Lessons from a Loss: 2016 Church Fires

Building and Grounds, Emergency Preparedness, Fire Prevention

Through September of this year, we have had an unusually large number of significant fire losses this year. Some were preventable and some were not. Here are the causes of loss that led to the fires:

  • The furnace room was being used as storage and some of the items were placed too close to the furnace and ignited.
  • A lightning strike.
  • An incendiary fire determined by presence of an accelerant used to start the fire on the outside of the sanctuary which burned through the exterior wall to the building interior and to the roof.
  • The owner of the house next to our manse was doing work on his roof with a torch and set his house on fire. The fire then spread to our manse and church and three other neighboring homes

Consider how these fires may have been prevented. The furnace or boiler room should be kept clear of all objects not related to the operation and maintenance of equipment found in the furnace or boiler room. Material storage in the boiler room may be in violation of local building and fire codes. Also, maintaining an open and uncluttered space in and around equipment in the furnace or boiler room is critical when maintenance and repairs of equipment located in this space is necessary.

Lightning rods can be installed to protect the structure in the event of a lightning strike. If lightning hits the structure, it will preferentially strike the rod and be conducted to the ground through the wire, instead of passing through the structure, where it could start a fire. This is particularly important for churches in high risk areas or if the church has a large steeple/bell tower.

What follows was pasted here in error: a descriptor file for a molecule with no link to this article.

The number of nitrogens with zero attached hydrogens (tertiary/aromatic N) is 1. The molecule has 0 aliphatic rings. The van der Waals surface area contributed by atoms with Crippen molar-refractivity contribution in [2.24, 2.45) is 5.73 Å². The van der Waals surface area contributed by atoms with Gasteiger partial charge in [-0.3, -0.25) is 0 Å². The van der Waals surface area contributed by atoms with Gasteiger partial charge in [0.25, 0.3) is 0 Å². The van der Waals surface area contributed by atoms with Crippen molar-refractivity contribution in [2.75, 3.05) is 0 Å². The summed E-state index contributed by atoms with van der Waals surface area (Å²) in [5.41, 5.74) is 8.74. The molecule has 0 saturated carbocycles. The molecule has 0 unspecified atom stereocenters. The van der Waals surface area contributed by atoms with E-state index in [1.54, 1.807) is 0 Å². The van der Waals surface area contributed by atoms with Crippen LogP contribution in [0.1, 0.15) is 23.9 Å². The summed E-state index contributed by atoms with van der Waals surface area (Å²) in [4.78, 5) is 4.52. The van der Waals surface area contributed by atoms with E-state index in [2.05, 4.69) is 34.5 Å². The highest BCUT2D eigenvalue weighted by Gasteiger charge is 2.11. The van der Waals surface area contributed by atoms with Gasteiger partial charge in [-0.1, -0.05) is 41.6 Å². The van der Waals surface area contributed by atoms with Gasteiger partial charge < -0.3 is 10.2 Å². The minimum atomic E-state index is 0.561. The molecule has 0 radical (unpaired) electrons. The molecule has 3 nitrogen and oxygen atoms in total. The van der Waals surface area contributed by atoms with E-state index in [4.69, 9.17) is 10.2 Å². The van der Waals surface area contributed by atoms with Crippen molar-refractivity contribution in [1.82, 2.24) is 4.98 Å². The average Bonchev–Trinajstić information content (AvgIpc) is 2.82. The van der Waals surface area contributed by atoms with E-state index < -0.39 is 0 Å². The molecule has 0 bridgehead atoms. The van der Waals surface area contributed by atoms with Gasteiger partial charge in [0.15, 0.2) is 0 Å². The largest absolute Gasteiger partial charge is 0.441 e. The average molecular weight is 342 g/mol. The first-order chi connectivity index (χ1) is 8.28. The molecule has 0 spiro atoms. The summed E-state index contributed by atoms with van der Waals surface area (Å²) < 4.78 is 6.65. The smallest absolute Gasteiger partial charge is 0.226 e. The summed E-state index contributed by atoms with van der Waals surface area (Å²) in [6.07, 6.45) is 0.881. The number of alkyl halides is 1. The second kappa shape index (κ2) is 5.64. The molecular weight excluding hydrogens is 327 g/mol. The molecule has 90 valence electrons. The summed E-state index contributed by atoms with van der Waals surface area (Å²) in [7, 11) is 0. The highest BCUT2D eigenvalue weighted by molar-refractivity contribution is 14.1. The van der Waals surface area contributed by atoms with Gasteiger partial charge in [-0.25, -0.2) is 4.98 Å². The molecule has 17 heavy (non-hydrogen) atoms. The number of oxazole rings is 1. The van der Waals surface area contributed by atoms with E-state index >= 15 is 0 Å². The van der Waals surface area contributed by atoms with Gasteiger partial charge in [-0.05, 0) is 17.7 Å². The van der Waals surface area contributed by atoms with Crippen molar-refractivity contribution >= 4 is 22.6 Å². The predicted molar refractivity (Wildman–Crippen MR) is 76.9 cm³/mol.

As a side note, lightning strikes are fairly common for churches in comparison to other structures. So far in 2016, 12 of our churches have been struck by lightning. Although a few of the losses were not very significant, most of them were. These could have been easily prevented with a lightning rod. The National Fire Protection Association (NFPA) has a standard specifically on the design of lightning protection systems.

There is not much you can do to avoid an arson fire, or the negligence of another party, except increase security, maintain and use exterior lighting, and trim vegetation to allow good visibility. Also, avoid storing combustibles outside near the church. In addition, the installation of a sprinkler system could minimize the extent of damage should there be a fire.

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